Phyllis Currie is on the board of the Midcontinent Independent System Operator, the regional transmission organization for a number of Midwest and southern states. She also serves on the Electricity Advisory Committee for the US Department of Energy, and consults on strategic issues for public power and water agencies. Phyllis spent 14 years as general manager of the Pasadena Water and Power Department, retiring in 2015. During her career in the City of Los Angeles, she held positions which included chief financial officer of Los Angeles Department of Water and Power, assistant city administrative officer and director of the city’s rent control program. She has been board chair of the American Public Power Association, president of the California Municipal Utilities Association and president of the Southern California Public Power Association.
National Board of Directors
Phyllis Currie, Chair
Orson Aguilar, Vice Chair
Orson Aguilar is the President of the Greenlining Institute, one of the nation’s largest and most successful multi-ethnic, advocacy and leadership development nonprofits. Greenlining envisions a nation where race is never a barrier to economic opportunity and communities of color thrive. Because people of color will be the majority of our nation’s population by 2040, Greenlining believes that America will prosper only if communities of color prosper. Under Orson’s leadership, Greenlining has become a leading voice in the movement to fight redlining by advocating for greenlining policies, particularly in the areas of the economy, the environment, health, energy, voting, and telecommunications.
Pilar Thomas, Treasurer
Pilar Thomas (Pascua Yaqui) is of counsel at Lewis Roca Rothgerber Christie LLP in Tucson Arizona, where she provides strategic legal advice to tribal governments and tribal enterprises on energy planning and policy, renewable energy project development and finance; federal and state energy regulatory, programs and policy efforts. Ms. Thomas previously served as the Deputy Director, Office of Indian Energy Policy and Programs at the U.S. Department of Energy. Ms. Thomas is also the former Deputy Solicitor for Indian Affairs in the U.S. Department of the Interior, interim attorney general and chief of staff of the Pascua Yaqui Tribe, and Trial Attorney in the U.S. Department of Justice. Prior to her law practice, Ms. Thomas worked for fifteen years in the financial services industry for a Fortune 250 company. Ms. Thomas received her J.D. from the University of New Mexico School of Law, magna cum laude, with a certificate in Indian law, and her B.A.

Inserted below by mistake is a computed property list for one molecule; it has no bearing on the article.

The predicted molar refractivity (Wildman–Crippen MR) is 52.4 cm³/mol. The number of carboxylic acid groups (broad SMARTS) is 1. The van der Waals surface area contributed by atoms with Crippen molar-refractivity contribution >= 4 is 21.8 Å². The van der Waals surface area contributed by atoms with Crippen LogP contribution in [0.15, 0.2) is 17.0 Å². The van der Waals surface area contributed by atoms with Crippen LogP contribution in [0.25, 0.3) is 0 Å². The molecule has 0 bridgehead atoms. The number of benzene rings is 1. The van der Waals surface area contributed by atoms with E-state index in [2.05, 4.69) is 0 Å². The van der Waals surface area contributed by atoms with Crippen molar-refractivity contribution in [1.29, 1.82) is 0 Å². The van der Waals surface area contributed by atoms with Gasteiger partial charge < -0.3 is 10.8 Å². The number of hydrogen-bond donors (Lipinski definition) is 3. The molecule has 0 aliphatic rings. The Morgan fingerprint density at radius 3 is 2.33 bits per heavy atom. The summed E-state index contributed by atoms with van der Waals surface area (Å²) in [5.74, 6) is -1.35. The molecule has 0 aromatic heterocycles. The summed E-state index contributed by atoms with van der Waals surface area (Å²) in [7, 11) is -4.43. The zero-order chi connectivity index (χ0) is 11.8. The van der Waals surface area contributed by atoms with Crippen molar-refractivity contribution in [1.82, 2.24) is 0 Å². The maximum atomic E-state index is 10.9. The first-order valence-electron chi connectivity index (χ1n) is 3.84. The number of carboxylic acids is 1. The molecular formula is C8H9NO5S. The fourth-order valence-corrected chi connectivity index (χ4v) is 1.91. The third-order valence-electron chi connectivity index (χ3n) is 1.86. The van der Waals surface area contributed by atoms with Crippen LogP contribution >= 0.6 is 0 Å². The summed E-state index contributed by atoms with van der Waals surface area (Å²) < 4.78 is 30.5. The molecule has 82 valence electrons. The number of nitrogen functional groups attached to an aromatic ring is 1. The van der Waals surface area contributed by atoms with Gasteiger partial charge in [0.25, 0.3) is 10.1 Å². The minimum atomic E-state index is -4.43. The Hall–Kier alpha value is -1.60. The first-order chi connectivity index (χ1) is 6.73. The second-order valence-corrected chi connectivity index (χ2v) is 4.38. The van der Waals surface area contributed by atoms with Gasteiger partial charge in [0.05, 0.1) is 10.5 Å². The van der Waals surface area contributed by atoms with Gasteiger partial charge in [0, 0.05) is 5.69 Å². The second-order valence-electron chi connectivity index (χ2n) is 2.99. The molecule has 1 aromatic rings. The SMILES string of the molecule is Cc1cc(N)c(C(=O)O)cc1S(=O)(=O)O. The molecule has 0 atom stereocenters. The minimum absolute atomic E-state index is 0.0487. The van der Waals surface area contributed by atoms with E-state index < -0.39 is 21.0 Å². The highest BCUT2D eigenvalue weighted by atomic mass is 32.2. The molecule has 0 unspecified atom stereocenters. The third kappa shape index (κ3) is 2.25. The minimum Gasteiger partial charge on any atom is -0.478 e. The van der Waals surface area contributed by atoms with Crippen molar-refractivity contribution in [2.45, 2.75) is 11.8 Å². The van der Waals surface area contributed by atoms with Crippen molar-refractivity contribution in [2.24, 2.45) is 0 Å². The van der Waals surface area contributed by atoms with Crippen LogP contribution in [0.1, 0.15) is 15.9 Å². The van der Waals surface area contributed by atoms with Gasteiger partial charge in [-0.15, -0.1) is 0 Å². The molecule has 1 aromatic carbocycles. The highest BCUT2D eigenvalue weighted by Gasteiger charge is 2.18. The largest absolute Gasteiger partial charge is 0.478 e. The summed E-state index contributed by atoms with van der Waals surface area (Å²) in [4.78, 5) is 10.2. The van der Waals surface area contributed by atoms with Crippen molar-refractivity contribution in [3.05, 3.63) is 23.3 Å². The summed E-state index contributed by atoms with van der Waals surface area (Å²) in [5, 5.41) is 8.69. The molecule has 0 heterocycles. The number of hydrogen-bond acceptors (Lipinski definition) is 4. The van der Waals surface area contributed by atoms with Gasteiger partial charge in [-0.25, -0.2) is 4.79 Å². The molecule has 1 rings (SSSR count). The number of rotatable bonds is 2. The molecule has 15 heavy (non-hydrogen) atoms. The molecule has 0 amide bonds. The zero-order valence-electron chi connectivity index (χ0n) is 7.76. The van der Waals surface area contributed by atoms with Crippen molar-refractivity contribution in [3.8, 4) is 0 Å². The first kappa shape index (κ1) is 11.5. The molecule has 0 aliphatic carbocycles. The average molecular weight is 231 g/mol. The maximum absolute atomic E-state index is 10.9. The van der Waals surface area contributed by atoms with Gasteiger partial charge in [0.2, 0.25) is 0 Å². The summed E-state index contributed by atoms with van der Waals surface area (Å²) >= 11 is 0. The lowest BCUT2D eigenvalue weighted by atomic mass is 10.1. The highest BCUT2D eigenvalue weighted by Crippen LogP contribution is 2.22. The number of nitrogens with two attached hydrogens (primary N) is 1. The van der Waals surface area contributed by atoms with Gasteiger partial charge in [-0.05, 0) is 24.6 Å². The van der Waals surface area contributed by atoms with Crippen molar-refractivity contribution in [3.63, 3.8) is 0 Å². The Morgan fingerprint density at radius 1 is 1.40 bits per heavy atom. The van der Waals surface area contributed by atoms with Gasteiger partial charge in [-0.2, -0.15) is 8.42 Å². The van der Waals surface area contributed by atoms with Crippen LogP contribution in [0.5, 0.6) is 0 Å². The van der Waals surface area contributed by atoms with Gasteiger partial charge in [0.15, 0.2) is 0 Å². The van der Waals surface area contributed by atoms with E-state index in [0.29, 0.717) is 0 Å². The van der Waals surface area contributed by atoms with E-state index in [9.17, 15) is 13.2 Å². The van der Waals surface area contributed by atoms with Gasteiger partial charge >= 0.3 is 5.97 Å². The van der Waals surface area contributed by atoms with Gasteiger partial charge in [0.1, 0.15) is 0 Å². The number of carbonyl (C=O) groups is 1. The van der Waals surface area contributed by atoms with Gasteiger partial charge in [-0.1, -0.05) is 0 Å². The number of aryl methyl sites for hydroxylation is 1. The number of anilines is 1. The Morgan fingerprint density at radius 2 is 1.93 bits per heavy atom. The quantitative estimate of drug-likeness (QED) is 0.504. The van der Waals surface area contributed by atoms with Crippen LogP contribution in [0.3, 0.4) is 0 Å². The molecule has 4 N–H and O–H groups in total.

Brad Sparks, Secretary
Brad is Executive Director of Global Corporate Citizenship for KPMG. In this role, he focuses on integrating corporate responsibility across the KPMG network, with specific responsibility for the firm’s environmental sustainability initiatives. He also serves as KPMG’s Liaison Delegate for the World Business Council for Sustainable Development. Prior to Brad’s current position, he served as Director with the Forensic practice of KPMG LLP, assisting clients with a variety of corporate responsibility initiatives such as internal investigations, sustainability reporting, and supply chain integrity. Other professional experiences include serving as a labor standards monitor with the non-profit Kenan Institute of Asia, a sustainability advisor with KPMG in South Africa, and as an internal auditor with Gateway computers. Brad is a Certified Public Accountant, has a MBA degree in Sustainable Enterprise from UNC-Chapel Hill and a Masters of Accounting fro
A 30-year veteran of public affairs and policy, Karen Edson is the Vice President, Policy and Client Services for the California Independent System Operator Corporation (California ISO). She joined the organization in 2005 and has responsibility for the areas of customer service and industry affairs, government/regulatory affairs, communications, and policy development. Prior to joining the ISO, Ms. Edson served in a number of senior roles within state government, including Commissioner on the California Energy Commission and Assistant Director of the California Research Bureau. From 1985-2000 she headed a small consulting firm that specialized in energy policy development and power plant permitting, with clients that included major geothermal and other non-utility power plant developers. She holds a bachelor’s degree from the University of California Berkeley.